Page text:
Quotient

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Matthew Lee 3L
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Joined: Fri Sep 29, 2017 7:07 am

Quotient

Postby Matthew Lee 3L » Thu Nov 30, 2017 12:05 am

Is Q basically the same thing as K or are they different?

Nehal Banik
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Joined: Thu Jul 13, 2017 3:00 am

Re: Quotient

Postby Nehal Banik » Thu Nov 30, 2017 12:10 am

Q itself, is the reaction quotient for the reaction given with whatever initial numbers that you are given. Whereas K is the equilibrium quotient, which is the ratio of the concentration/partial pressure of the products and reactants.

Lily Guo 1D
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Joined: Fri Sep 29, 2017 7:03 am

Re: Quotient

Postby Lily Guo 1D » Thu Nov 30, 2017 12:22 am

Q is the reaction quotient, while K is the equilibrium quotient. They both follow the same expression -- the product of the concentrations or partial pressures of each product raised to the power of its stoichiometric coefficient over the product of the concentrations or partial pressures of each reactant raised to the power of its stoichiometric coefficient. However, when calculating Q, you can use the concentrations or partial pressures of the reactants and products at any point in the reaction. When calculating K, you use the equilibrium concentrations or partial pressures, not just any concentrations or partial pressures.

aaron tang 2K
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Joined: Thu Jul 27, 2017 3:01 am

Re: Quotient

Postby aaron tang 2K » Thu Nov 30, 2017 11:57 pm

Q is the quotient which is the for when the reaction is given with whatever initial values are given. K is the equilibrium quotient which is the ratio of the concentration and partial pressure of the reactants and products

Victor Qiu 1C
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Re: Quotient

Postby Victor Qiu 1C » Sun Jan 17, 2021 8:23 am

Basically, K is the relative ratio of products to reactants when the reaction is at equilibrium, while Q is the relative ratio of products to reactants at a given instant (the reaction might not be at equilibrium).

Jessica Katz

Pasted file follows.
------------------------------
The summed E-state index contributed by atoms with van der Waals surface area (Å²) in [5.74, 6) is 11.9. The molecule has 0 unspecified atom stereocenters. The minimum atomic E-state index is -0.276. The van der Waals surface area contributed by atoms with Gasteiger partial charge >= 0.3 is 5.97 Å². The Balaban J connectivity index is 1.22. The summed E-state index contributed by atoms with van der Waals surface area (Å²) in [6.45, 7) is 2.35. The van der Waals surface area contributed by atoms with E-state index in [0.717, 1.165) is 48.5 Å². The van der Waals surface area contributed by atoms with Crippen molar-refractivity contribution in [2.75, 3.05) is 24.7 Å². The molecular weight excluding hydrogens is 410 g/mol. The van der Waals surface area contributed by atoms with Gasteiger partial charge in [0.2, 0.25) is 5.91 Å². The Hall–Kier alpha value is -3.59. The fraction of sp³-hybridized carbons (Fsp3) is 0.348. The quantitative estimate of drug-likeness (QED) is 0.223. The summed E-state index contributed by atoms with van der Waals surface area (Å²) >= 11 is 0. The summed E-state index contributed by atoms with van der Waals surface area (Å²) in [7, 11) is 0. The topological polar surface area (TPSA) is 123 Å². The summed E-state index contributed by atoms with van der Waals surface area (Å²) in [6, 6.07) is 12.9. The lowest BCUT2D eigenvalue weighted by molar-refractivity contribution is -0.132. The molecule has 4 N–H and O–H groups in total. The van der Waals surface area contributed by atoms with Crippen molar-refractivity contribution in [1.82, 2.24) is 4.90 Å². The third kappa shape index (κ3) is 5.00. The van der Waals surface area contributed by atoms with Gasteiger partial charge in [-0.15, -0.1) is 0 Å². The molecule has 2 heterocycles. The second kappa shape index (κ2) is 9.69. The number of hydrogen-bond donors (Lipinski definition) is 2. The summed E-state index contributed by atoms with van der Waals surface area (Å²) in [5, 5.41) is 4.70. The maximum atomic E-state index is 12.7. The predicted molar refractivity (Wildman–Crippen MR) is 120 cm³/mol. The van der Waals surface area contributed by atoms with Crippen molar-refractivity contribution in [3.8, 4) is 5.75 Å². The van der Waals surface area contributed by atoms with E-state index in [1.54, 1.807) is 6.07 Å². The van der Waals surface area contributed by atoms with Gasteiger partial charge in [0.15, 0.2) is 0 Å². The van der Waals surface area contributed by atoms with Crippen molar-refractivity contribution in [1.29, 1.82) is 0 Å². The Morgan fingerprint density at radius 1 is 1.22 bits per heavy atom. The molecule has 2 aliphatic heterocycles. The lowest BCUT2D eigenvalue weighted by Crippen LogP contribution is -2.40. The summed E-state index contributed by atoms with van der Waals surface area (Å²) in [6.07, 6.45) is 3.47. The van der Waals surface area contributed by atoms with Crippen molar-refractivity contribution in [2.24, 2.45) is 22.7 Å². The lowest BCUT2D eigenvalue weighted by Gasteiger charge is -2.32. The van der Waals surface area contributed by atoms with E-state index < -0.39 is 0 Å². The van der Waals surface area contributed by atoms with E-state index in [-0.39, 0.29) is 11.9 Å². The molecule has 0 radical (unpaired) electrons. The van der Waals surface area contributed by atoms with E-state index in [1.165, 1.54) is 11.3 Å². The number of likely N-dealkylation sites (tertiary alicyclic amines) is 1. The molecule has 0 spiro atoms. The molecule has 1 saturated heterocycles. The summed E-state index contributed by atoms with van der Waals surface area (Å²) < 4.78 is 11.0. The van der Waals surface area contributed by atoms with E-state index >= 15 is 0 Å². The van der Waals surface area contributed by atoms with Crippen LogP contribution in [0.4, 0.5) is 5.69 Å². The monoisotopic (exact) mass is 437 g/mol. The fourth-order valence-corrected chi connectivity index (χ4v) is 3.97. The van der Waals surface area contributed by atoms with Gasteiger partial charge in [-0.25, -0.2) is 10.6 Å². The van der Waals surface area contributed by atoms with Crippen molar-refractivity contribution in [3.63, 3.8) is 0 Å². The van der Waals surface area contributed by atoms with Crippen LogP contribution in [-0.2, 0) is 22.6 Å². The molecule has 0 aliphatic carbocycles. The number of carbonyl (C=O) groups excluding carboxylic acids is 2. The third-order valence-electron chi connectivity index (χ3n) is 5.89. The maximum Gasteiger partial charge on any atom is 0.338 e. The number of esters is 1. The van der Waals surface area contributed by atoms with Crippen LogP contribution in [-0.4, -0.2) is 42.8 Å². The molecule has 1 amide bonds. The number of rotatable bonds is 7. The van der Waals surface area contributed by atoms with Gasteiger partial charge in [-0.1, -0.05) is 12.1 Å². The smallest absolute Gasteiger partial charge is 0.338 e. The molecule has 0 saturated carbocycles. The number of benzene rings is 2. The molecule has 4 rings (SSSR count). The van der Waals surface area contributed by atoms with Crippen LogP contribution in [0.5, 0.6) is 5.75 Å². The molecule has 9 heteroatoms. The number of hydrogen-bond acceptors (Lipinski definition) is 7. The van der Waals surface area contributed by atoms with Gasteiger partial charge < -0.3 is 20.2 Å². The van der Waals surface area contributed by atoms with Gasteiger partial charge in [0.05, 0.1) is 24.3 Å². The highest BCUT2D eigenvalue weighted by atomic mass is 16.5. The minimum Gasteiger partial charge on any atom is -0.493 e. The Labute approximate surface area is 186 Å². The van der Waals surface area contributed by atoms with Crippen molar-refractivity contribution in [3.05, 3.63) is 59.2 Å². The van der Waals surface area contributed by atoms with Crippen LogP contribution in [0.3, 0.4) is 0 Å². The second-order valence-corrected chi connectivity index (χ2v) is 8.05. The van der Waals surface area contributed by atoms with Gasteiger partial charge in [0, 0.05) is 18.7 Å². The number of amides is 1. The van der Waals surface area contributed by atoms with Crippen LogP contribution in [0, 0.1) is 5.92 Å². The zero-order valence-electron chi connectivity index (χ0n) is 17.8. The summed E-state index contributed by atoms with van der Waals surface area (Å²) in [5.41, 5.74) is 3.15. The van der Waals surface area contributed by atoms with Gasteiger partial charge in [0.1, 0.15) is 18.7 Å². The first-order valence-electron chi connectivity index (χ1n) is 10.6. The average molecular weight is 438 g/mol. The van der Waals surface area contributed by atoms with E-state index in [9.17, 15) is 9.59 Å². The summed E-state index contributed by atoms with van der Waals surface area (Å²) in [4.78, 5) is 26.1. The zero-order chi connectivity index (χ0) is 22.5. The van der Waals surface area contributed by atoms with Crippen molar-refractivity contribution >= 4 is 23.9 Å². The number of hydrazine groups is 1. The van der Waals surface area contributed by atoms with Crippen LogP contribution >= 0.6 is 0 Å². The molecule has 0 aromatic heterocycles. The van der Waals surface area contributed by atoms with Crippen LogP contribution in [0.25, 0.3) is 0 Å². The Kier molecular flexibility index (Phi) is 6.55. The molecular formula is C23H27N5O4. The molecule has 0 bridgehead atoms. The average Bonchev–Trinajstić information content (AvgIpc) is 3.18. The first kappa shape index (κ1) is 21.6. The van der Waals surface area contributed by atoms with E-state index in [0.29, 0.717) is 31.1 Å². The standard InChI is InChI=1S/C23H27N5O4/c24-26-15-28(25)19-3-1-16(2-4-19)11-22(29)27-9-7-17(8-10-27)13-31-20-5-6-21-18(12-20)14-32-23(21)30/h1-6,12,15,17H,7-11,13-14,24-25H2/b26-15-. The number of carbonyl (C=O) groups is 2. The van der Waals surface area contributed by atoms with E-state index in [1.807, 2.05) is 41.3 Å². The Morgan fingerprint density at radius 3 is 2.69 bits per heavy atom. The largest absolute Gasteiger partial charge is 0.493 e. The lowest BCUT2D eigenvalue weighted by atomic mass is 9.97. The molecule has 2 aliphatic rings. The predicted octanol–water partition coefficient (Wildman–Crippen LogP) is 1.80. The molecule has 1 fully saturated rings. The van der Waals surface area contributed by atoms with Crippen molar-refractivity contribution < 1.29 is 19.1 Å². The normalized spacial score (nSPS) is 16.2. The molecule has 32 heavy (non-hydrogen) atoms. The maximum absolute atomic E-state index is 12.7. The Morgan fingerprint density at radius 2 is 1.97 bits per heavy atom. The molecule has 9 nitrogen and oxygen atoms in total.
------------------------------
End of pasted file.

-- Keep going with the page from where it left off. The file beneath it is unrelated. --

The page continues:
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Re: Quotient

Postby Jessica Katz » Sun Jan 17, 2021 8:26 am

Q is the relative concentrations at a given time, and k is only used when at equilibrium. so they are used in comparison to determine if more products or more reactants are going to be made in order for the Q to equal K.

Daniela Santana 2L
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Re: Quotient

Postby Daniela Santana 2L » Sun Jan 17, 2021 7:56 pm

Q is the reaction quotient, K is the equilibrium constant. Q can be calculated at any time whereas K can only be calculated at equilibrium. Hope this helps!

Simran Bains 2C
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Re: Quotient

Postby Simran Bains 2C » Sun Jan 17, 2021 8:07 pm

Q is the reaction quotient, whereas K is the reaction quotient at equilibrium specifically.

Griffin G
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Re: Quotient

Postby Griffin G » Sun Jan 17, 2021 8:21 pm

Q is calculated the same way as K, just when the system is not at equilibrium.

Hannah Lechtzin 1K
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Re: Quotient

Postby Hannah Lechtzin 1K » Sun Jan 17, 2021 8:24 pm

Q and K are almost the same. The only difference is the K is when the reaction is at equilibrium while Q is not.

rhettfarmer-3H
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Joined: Wed Sep 30, 2020 9:59 pm

Re: Quotient

Postby rhettfarmer-3H » Sun Jan 17, 2021 11:34 pm

Q is basically K at a time of the reaction that is not an equilibrium. Use the term Q to basically indicate that it is not at equilibrium. Therefore, they are entirely the same, it helps to describe the state of the reaction.

SashaAnand2J
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Joined: Wed Sep 30, 2020 9:37 pm

Re: Quotient

Postby SashaAnand2J » Mon Jan 18, 2021 2:06 am

Hi Matthew!

Q is similar to K, in that the equation setup for both are identical, however, the concentrations that are substituted into the equations are different. Q is when the concentrations of the reactant and product are not at equilibrium. K always uses equilibrium constants.

Carly_Lipschitz_3H
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Joined: Wed Sep 30, 2020 9:56 pm

Re: Quotient

Postby Carly_Lipschitz_3H » Thu Jan 21, 2021 5:09 pm

K is the equilibrium constant, and Q is the reaction quotient. They are both calculated the same way, but K stays constant. Q does not stay constant since it can be taken at any time. Q doesn't specifically need to be taken when the reaction is at equilibrium like K is. When Q<K, the forward reaction is favored, and when Q>K, the reverse reaction is favored.


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